Lucy, Daughter of the Devil

TV review by
Scout Davidson, Common Sense Media
Lucy, Daughter of the Devil TV Poster Image
Devilishly funny, button-pushing 'toon. No kids.

Parents say

age 12+
Based on 1 review

Kids say

age 10+
Based on 4 reviews

A lot or a little?

The parents' guide to what's in this TV show.

Positive Messages

Paradoxically, the meanest character on the show is a nun; here, the more evil a character is, the more they want to be liked.

Violence

A nun graphically kills characters who annoys her. Satan attacks people who attack/upset Lucy, sometimes bloodily. Lucy's dog has a menacing evil spirit inside it (which, at one point, urges a character to jump out a window -- which he does, reusulting in a spout of cartoon blood).

Sex

Jesus tells a follower he's going to have sex with her (though he uses stronger language to express it...); he's then shown doing so via an animated (literally) sex scene. Other scenes include off-screen sex noises, the bouncing foot of a bed, flirting, and kissing.

Language

Plenty of bleeped words, plus several that aren't, including "douche bag," "hell," etc.

Consumerism

If anything, a parody of over-commercialism.

Drinking, Drugs & Smoking

The show is primarily set in a restaurant/bar; at one point characters travel to Burning Man and indulge in all kinds of chemical treats. Satan sings the praises of appletinis.

What parents need to know

Parents need to know that this devious, darkly funny animated series is part of Cartoon Network's "Adult Swim" lineup for good reason. Like many of its fellow AS shows, it seems designed to shock as many viewers as possible in as little time as possible: Sex (non-explicit), drugs, and rock and roll all abound, as do abrupt violence (don't be surprised to see gouts of animated blood), salty language (the strongest words are bleeped), religious irreverence, ironic social commentary, and rapid-fire pop culture references. (In other words, teens are probably going to love it...)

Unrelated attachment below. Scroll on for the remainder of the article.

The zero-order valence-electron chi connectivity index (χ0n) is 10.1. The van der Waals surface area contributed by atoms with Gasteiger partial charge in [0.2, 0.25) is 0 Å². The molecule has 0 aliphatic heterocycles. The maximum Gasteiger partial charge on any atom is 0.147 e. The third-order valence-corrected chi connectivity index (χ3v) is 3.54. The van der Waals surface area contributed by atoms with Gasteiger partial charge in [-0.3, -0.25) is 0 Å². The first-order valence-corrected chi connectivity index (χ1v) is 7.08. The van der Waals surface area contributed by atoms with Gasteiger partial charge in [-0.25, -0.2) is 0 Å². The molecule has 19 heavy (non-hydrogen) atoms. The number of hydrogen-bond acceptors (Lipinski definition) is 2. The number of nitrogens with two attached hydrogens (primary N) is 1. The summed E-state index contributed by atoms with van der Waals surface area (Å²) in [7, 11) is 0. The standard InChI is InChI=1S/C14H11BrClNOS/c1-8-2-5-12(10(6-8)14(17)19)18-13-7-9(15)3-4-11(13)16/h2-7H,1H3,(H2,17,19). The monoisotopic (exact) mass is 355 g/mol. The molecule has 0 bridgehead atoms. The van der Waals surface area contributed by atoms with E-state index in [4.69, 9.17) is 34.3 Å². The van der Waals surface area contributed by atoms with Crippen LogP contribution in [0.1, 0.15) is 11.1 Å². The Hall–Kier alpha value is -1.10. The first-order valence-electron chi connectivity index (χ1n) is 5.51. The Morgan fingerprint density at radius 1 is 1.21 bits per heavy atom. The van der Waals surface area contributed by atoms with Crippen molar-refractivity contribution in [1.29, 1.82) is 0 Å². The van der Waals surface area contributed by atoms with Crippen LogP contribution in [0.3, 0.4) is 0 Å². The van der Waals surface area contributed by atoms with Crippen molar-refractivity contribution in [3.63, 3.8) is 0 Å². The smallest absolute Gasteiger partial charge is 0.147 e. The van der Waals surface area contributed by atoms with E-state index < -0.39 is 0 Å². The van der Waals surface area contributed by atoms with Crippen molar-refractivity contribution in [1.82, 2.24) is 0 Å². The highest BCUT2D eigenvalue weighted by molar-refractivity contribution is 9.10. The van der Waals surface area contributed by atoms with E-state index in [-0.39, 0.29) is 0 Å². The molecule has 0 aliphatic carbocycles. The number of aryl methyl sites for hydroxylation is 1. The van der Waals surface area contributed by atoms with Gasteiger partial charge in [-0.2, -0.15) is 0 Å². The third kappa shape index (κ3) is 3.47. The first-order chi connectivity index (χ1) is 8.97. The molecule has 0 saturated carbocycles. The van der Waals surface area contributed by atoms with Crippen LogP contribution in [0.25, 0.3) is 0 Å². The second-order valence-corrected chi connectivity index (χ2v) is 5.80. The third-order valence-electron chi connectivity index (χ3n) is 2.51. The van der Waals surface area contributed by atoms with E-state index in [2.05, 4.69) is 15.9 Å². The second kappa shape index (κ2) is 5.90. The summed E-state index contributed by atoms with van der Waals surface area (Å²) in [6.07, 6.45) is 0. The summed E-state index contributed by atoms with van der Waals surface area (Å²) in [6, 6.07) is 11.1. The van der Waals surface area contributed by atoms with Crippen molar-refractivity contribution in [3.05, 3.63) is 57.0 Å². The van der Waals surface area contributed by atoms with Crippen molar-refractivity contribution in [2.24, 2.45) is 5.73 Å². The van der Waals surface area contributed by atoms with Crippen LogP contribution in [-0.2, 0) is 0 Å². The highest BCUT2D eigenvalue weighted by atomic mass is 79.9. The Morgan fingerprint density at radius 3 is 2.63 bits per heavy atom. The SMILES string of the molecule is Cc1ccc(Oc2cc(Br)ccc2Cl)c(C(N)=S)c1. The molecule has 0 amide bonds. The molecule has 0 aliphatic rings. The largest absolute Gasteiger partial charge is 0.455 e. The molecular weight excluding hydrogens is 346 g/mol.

User Reviews

  • Parents say
  • Kids say
Adult Written bybloodybirdbrain October 30, 2011

Excellent show...this website is not a soapbox

Hey christains. Chill out, okay? Clearly this show has done its job if it pissed you off, but thats not what i think. Lucy, DOTD was created by Loren Bouchard... Continue reading
Kid, 9 years old August 17, 2011

Typical For TV-MA

somewhat iffy i say Off 0-12 Iffy For 13-15 On for 16+, very typical adult swim show, religous and witty, but should be TV-14
Teen, 13 years old Written byRainforestGal March 13, 2010

Satin doesn't have a daughter!? Does. . he?

Excuse me!? The Daughter of WHO?! I don't think so! Why are they even making shows about that evil creature that will torture us if we make it to him? That... Continue reading

What's the story?

Airing as part of the Cartoon Network's Adult Swim line up and clocking in at just under 15 minutes per episode, LUCY, DAUGHTER OF THE DEVIL centers on the idea that Satan (voiced by H. Jon Benjamin), in his bid to spread evil in the most efficient way possible, buys the Tequila Sally's restaurant chain. Satan's 21-year old daughter, Lucy (Jessi Klein), tends bar and her suave boyfriend, Jesus (Jon Glaser) is DJ. The casual setting mellows Satan. He favors Cosby-style sweaters and fiddles with marketing ideas for his new restaurant. Assistant Becky (Melissa Bardin Galsky) helps out at Tequila Sally's and manages Satan's ever-present agenda of destruction, and Jesus' friend, Judas, works as promoter.

Is it any good?

This series is sure to outrage some viewers -- particularly those who take offense at a spectacle like Jesus and Satan singing a karaoke duet of Pat Benatar's "Shadows of the Night. The tone of the cartoon, which was created by Loren Bouchard, will be familiar to fans of Bouchard's past work on Dr. Katz, Professional Therapist and Home Movies. Characters speak in monotone voices and interact with each other in decidedly non-cartoon-like ways. While clearly not a title for everyone, this smart, funny cartoon may appeal to older teens (and some parents).

Talk to your kids about ...

  • Families can talk about how the media typically treats religion. Can you think of other TV shows and movies that take an irreverent approach to faith and dogma? What message does that angle send to viewers? Is it one you agree with? Why or why not? What's the purpose of intentionally trying to offend certain groups of people? Parents and teens who watch this show together might find that it could be a springboard for discussions about religious sensitivity.

TV details

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